Purpose: Patients with adverse pathological features are at high risk for recurrence following radical prostatectomy. To improve outcomes in this population we performed a phase II study of adjuvant docetaxel in these high risk patients. Materials and Methods: Patients with nonmetastatic radical prostatectomy at greater than 50% risk for recurrence by 3 years were eligible. Pathological findings were centrally reviewed and risk assessment was based on a validated multivariate Cox proportional hazards model. Treatment consisted of 6 cycles of 35 mg/m2 docetaxel weekly given 4 to 12 weeks following surgery. Progression was defined as a prostate specific antigen of 0.4 ng/ml or greater, radiological/pathological evidence of recurrent disease or death from any cause. To screen for the potential benefit of adjuvant weekly docetaxel we used nomogram predicted progression-free survival as a historical control. Results: A total of 77 patients were registered between April 2002 and January 2004. Two patients had grade IV hyperglycemia and 20 had grade III toxicity. At a median followup of 29.2 months (range 1.6 to 39.2) 46 of 76 evaluable cases (60.5%) progressed. Observed median progression-free survival was 15.7 months (95% CI 12.8-25.1). Predicted median progression-free survival in a matched population was 10 months. Seven patients died, including 4 of prostate cancer, 1 with intra-abdominal bleeding during treatment and 2 of pneumonia and sudden cardiac death, respectively, following treatment. Conclusions: Adjuvant docetaxel for prostate cancer is feasible with significant reversible but acceptable toxicity. The actual median progression-free survival of 15.7 months was longer than the nomogram predicted rate for this patient population. Adjuvant docetaxel treatment should be further evaluated in phase III trials in patients with high risk prostate cancer.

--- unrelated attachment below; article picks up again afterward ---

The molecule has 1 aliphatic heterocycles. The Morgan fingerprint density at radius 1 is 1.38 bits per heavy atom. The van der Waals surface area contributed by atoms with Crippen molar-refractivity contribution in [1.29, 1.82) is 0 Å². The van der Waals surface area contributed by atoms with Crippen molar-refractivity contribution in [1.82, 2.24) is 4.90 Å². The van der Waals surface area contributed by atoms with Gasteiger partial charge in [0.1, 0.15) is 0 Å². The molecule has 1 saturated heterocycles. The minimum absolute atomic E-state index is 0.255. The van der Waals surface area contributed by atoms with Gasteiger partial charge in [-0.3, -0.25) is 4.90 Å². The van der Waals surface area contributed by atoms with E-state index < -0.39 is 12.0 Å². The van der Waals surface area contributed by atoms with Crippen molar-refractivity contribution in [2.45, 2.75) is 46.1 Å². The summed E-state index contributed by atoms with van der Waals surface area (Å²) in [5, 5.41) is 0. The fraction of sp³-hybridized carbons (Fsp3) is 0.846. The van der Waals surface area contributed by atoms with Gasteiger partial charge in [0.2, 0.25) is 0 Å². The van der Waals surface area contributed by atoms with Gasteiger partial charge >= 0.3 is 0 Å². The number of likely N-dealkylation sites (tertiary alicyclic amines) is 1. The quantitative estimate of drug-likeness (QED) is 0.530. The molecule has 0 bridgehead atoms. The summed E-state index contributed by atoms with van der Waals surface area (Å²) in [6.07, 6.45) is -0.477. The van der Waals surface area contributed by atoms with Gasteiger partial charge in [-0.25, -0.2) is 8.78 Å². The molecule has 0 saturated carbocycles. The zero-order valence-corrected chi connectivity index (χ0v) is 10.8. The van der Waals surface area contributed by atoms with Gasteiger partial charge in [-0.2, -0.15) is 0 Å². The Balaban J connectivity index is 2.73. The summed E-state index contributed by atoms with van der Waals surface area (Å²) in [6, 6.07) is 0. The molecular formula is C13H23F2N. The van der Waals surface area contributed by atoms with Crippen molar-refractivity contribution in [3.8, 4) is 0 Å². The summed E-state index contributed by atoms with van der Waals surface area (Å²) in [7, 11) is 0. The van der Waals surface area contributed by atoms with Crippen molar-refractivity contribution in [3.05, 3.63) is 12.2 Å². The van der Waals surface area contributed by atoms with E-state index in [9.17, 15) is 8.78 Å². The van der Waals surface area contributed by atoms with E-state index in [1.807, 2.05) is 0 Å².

- drug therapy
- prostatic neoplasms